There are many different antibiotics to choose from and you’ll need to speak to a doctor to confirm whether metronidazole is the right option for you. Our doctors can discuss your symptoms, explain the possible side effects of the drug and have a prescription sent directly to your preferred pharmacy.
Because metronidazole can be used to treat a wide variety of infections, it’s available in different forms.
In most cases, you’ll be given tablets. An extended release capsule is a common method of treatment. In order for it to be effective, this should be swallowed whole so that the drugs can be properly absorbed into your system, and should be taken on an empty stomach, at least two hours either side of a meal.
You can also be given metronidazole via an injection (intravenously), but this tends to be reserved for serious cases and is likely to be done only if you’re already in hospital.
Metronidazole can treat a range of bacterial infections. It’s been shown to be particularly effective in tackling infections in the following areas:
There are a number of side effects to look out for if you’re taking metronidazole, ranging from mild to severe. The following side effects are reasonably common and should go away once your treatment is over:
Like many antibiotics, metronidazole can also cause bouts of diarrhoea and digestive problems. These are usually mild and, as with the issues described above, should go away once you stop taking the drug.
However, you should speak to a doctor if your diarrhoea is extremely watery, contains blood or is coming out black or tar-coloured, as this could be a sign of a more serious problem.See a Doctor About Your Metronidazole
Other serious side effects that you should speak to a doctor about urgently include:
You must also be aware of signs you’re having an allergic reaction to metronidazole. If you start to have difficulty breathing, or notice swelling around your face, lips or throat, call for emergency medical attention straight away.
Given the wide variety of different infections it can treat, it’s impossible to give an ‘average’ dose for metronidazole. Your dosage will be whatever your doctor recommends.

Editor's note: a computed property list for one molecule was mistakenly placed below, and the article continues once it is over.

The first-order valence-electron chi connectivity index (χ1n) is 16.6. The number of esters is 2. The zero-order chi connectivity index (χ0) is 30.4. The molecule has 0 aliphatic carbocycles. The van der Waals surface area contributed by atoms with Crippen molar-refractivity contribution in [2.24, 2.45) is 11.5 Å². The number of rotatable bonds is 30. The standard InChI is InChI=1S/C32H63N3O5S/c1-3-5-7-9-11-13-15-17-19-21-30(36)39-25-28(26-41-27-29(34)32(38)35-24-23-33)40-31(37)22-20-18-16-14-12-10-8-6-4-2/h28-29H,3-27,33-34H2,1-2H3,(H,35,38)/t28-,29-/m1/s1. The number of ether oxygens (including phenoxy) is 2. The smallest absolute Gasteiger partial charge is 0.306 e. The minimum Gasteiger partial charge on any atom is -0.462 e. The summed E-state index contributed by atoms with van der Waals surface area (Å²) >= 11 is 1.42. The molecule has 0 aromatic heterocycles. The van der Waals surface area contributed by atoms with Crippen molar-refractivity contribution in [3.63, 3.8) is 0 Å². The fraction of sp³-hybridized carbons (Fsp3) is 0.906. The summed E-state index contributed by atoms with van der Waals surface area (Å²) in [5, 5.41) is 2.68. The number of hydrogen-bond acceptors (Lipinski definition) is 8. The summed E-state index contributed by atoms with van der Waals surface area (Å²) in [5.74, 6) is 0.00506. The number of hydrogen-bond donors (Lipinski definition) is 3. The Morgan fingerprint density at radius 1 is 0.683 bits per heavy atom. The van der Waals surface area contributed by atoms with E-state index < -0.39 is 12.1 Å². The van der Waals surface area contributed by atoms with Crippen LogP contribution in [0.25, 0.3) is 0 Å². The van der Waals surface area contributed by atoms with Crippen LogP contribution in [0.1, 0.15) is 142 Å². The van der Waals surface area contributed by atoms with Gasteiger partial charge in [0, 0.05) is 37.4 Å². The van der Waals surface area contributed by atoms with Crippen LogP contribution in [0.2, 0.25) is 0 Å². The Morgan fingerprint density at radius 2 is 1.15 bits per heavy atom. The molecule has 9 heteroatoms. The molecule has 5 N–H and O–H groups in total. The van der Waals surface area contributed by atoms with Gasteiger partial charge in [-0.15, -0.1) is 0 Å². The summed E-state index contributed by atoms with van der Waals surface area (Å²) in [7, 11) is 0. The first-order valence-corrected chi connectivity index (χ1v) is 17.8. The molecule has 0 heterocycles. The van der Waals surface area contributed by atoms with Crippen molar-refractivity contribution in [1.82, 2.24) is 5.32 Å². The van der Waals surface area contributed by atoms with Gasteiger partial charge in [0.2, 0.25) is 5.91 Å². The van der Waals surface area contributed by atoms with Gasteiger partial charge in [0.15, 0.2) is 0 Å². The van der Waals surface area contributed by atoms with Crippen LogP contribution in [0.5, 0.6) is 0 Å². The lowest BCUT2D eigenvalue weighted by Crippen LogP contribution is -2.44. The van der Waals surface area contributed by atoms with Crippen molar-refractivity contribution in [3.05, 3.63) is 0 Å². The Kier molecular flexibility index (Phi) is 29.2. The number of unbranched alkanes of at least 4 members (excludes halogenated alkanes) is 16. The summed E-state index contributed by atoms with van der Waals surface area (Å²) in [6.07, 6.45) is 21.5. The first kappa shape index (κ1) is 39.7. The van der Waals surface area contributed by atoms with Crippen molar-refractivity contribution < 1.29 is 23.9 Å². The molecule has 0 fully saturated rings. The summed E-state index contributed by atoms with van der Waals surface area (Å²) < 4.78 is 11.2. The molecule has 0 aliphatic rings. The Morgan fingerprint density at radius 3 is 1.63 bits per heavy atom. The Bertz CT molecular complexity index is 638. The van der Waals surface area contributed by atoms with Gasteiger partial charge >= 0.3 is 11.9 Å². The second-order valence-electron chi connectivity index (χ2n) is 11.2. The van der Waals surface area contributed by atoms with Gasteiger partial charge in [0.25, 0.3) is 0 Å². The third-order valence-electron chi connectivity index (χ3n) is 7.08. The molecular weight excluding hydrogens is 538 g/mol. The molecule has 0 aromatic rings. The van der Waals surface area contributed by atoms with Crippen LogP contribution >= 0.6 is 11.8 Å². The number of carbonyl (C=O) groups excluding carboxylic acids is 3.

Whatever this is, it’s important that you stick to their instructions for the full course of treatment. Antibiotics tend to improve your symptoms over time, so you shouldn’t stop taking metronidazole because you’re feeling better, nor should you give up if you don’t notice any improvement after a couple of days.
Try not to miss a dose, as this gives the bacteria in your system a chance to regroup and build up a resistance to the metronidazole. Long-term, this could make it a less effective treatment.
If you do accidentally miss a dose, don’t panic. Take it as soon as you realise, unless it’s almost time for your next dose. Don’t take a double dose to compensate, as this won’t make the drug any more effective and will simply increase the likelihood of side effects.
Metronidazole might not be suitable for people with certain medical conditions. You should tell your doctor if you suffer from:
These issues don’t necessarily mean you can’t take metronidazole, but they may mean that you can only do so in small doses. You might also need to undergo tests beforehand, or you might have to undergo regular blood tests throughout your treatment.
Metronidazole can also react with a variety of other drugs. If you’re taking any other form of medication, whether it’s over-the-counter or a prescription, it’s vital that you tell your doctor.
Alcohol causes various unpleasant side effects if consumed during your metronidazole treatment, such as:
Scientists are not sure exactly why this happens, which is why it’s important to be extra cautious. In addition to steering clear of alcohol throughout your treatment, you should also wait until at least three days after your last dose of metronidazole before drinking again.
Metronidazole must not be taken during the first trimester of your pregnancy.
Various studies have been done into the effects of this drug on unborn babies, and one test found a possible increased risk of cleft lip if the mother was taking metronidazole during the first trimester.
As yet, there are no official recommendations regarding trimesters two and three, but given that tests are ongoing, this might be something you wish to discuss with a doctor before proceeding.
Metronidazole has also been shown to contaminate breast milk in breastfeeding mothers, which poses a risk to your baby. You should either stop breastfeeding for the duration of your treatment, or work with your doctor to find a more suitable antibiotic.See a doctor about Metronidazole
If you’re looking for a suitable antibiotic to treat your infection and would like to know more about metronidazole, book an appointment with one of our doctors today. You’ll be able to discuss your symptoms, any other medication you’re taking and the possible side effects you could experience.
Our UK-based GPs have the knowledge and experience to recommend the most suitable antibiotic for you.